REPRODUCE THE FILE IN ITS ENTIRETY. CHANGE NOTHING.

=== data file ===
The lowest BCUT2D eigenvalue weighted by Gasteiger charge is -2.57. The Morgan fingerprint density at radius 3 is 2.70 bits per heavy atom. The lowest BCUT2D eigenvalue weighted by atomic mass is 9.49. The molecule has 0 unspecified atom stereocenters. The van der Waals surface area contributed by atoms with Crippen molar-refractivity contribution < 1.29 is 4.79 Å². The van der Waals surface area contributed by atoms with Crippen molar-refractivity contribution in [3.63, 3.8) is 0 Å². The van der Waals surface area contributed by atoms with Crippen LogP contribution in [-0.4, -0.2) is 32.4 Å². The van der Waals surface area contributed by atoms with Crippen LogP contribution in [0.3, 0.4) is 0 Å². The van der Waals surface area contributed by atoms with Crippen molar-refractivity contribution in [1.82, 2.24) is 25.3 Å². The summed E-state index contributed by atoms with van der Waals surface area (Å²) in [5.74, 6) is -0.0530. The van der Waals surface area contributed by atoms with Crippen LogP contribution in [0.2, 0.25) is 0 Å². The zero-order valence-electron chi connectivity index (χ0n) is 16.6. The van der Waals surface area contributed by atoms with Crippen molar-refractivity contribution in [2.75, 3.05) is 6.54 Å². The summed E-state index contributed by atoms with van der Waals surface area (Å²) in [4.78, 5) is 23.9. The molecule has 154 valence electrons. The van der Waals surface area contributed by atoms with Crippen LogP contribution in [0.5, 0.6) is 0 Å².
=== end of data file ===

The lowest BCUT2D eigenvalue weighted by Gasteiger charge is -2.57. The Morgan fingerprint density at radius 3 is 2.70 bits per heavy atom. The lowest BCUT2D eigenvalue weighted by atomic mass is 9.49. The molecule has 0 unspecified atom stereocenters. The van der Waals surface area contributed by atoms with Crippen molar-refractivity contribution < 1.29 is 4.79 Å². The van der Waals surface area contributed by atoms with Crippen molar-refractivity contribution in [3.63, 3.8) is 0 Å². The van der Waals surface area contributed by atoms with Crippen LogP contribution in [-0.4, -0.2) is 32.4 Å². The van der Waals surface area contributed by atoms with Crippen LogP contribution in [0.3, 0.4) is 0 Å². The van der Waals surface area contributed by atoms with Crippen molar-refractivity contribution in [1.82, 2.24) is 25.3 Å². The summed E-state index contributed by atoms with van der Waals surface area (Å²) in [5.74, 6) is -0.0530. The van der Waals surface area contributed by atoms with Crippen LogP contribution in [0.2, 0.25) is 0 Å². The zero-order valence-electron chi connectivity index (χ0n) is 16.6. The van der Waals surface area contributed by atoms with Crippen molar-refractivity contribution in [2.75, 3.05) is 6.54 Å². The summed E-state index contributed by atoms with van der Waals surface area (Å²) in [4.78, 5) is 23.9. The molecule has 154 valence electrons. The van der Waals surface area contributed by atoms with Crippen LogP contribution in [0.5, 0.6) is 0 Å².